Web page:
In the past Minnesota’s Sick or Injured Child Care law required employers with 21 or more employees at one site to allow employees to use personal sick leave for absences due to an illness of or injury to the employee’s child on the same terms the employee was able to use sick leave benefits for the employee’s own illness or injury. Leave under this law could be limited to the reasonable amount of time the employee’s attendance with the child was necessary.

However, on May 24, 2013 Gov. Mark Dayton signed into law a significant expansion of these leave rights.  Specifically, the new law provides that:

An employee may use personal sick leave benefits provided by the employer for absences due to an illness of or injury to the employee’s child … , adult child, spouse, sibling, parent, grandparent, or stepparent, for reasonable periods of time as the employee’s attendance may be necessary, on the same terms upon which the employee is able to use sick leave benefits for the employee’s own illness or injury.

The title of the law also changed to the Sick Leave Benefits; Care of Relatives Law.

So, effective Aug. 1, in addition to being able to use sick leave to care for a child, a Minnesota employee working for a covered employer may also use sick leave to care for these other relatives specified in the law.

The law does have limits, however.  For example, it only applies to employees who have worked at least half time for a covered employer for at least 12 months prior to their request. And, not all children are covered by the law, for only those children under 18 years of age (or under 20 if still attending secondary school) are considered children for the purposes of this law. Also, the law does not require an employer to provide sick leave at all. But, employers who do provide a sick leave benefit will need to allow it to be used for the care of the relatives listed in the law.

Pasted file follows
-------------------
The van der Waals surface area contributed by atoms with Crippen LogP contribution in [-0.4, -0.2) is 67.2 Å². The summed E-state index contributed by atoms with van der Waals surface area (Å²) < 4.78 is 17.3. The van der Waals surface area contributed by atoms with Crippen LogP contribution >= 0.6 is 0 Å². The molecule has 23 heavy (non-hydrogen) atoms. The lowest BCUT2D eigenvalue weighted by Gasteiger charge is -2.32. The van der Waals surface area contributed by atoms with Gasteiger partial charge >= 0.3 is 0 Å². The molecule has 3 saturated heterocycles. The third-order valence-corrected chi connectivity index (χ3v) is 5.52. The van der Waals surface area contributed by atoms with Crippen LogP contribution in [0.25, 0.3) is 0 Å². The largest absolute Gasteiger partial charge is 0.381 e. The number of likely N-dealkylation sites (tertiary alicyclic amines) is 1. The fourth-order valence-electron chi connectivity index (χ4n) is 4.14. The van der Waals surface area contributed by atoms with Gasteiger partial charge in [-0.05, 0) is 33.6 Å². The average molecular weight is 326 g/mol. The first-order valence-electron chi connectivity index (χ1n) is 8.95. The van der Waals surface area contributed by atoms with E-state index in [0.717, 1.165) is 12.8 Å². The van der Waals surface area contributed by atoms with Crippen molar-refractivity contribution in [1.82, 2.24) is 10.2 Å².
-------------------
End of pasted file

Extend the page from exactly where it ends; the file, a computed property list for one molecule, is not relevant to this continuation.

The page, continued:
What you need to know:  Minnesota employers are not required to provide a sick leave benefit for their employees. However, effective Aug. 1, 2013 employers who are covered by the Care of Relatives Law (that is, employers with 21 or more employees at one site) must allow eligible employees (employees who have worked at least half time for a covered employer for at least 12 months prior to their request) to use any sick leave that is provided to care for their children and the additional relatives now listed in the law. Employers who are also covered by the federal Family and Medical Leave Act (FMLA) will have the added burden of coordinating FMLA leave and state Care of Relatives Leave when leaves of absence qualify under both laws.

For more information about this article, please contact me at alexandriamnlaw.com or  taj@alexandriamnlaw.com.

The comments posted in this blog are for general informational purposes only. They are not to be considered as legal advice, and they do not establish an attorney-client relationship. For legal advice regarding your specific situation, please consult your attorney.

Copyright 2013 Swenson Lervick Syverson Trosvig Jacobson Schultz, PA